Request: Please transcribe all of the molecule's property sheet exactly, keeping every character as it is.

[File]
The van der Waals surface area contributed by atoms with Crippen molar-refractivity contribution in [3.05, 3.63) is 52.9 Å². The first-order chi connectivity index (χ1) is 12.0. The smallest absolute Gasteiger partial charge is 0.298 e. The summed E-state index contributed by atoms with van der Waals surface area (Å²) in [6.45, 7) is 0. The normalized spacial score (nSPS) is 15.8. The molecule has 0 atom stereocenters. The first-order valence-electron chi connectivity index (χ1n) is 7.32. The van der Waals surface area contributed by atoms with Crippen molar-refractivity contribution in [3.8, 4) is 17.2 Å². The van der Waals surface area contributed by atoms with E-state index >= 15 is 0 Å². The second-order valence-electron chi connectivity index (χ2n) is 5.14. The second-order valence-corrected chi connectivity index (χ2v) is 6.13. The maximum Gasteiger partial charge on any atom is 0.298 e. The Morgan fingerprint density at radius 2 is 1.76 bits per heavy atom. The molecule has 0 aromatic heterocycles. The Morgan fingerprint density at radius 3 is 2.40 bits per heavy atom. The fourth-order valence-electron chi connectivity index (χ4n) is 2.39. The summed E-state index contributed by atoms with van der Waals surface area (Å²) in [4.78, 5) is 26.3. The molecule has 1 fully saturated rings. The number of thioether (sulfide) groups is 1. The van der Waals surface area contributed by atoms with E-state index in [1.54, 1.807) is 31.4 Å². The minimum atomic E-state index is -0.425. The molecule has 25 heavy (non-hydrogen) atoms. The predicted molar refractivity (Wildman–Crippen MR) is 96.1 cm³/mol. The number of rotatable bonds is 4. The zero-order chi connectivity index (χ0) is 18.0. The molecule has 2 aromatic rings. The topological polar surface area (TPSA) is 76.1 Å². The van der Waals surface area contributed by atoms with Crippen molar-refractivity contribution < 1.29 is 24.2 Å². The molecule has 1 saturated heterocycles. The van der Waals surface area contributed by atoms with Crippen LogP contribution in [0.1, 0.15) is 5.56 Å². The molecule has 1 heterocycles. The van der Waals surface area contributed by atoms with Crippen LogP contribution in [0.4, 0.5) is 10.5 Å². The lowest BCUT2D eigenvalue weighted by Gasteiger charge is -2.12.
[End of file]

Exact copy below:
The van der Waals surface area contributed by atoms with Crippen molar-refractivity contribution in [3.05, 3.63) is 52.9 Å². The first-order chi connectivity index (χ1) is 12.0. The smallest absolute Gasteiger partial charge is 0.298 e. The summed E-state index contributed by atoms with van der Waals surface area (Å²) in [6.45, 7) is 0. The normalized spacial score (nSPS) is 15.8. The molecule has 0 atom stereocenters. The first-order valence-electron chi connectivity index (χ1n) is 7.32. The van der Waals surface area contributed by atoms with Crippen molar-refractivity contribution in [3.8, 4) is 17.2 Å². The van der Waals surface area contributed by atoms with E-state index >= 15 is 0 Å². The second-order valence-electron chi connectivity index (χ2n) is 5.14. The second-order valence-corrected chi connectivity index (χ2v) is 6.13. The maximum Gasteiger partial charge on any atom is 0.298 e. The Morgan fingerprint density at radius 2 is 1.76 bits per heavy atom. The molecule has 0 aromatic heterocycles. The Morgan fingerprint density at radius 3 is 2.40 bits per heavy atom. The fourth-order valence-electron chi connectivity index (χ4n) is 2.39. The summed E-state index contributed by atoms with van der Waals surface area (Å²) in [4.78, 5) is 26.3. The molecule has 1 fully saturated rings. The number of thioether (sulfide) groups is 1. The van der Waals surface area contributed by atoms with E-state index in [1.54, 1.807) is 31.4 Å². The minimum atomic E-state index is -0.425. The molecule has 25 heavy (non-hydrogen) atoms. The predicted molar refractivity (Wildman–Crippen MR) is 96.1 cm³/mol. The number of rotatable bonds is 4. The zero-order chi connectivity index (χ0) is 18.0. The molecule has 2 aromatic rings. The topological polar surface area (TPSA) is 76.1 Å². The van der Waals surface area contributed by atoms with Crippen molar-refractivity contribution < 1.29 is 24.2 Å². The molecule has 1 saturated heterocycles. The van der Waals surface area contributed by atoms with Crippen LogP contribution in [0.1, 0.15) is 5.56 Å². The molecule has 1 heterocycles. The van der Waals surface area contributed by atoms with Crippen LogP contribution in [0.4, 0.5) is 10.5 Å². The lowest BCUT2D eigenvalue weighted by Gasteiger charge is -2.12.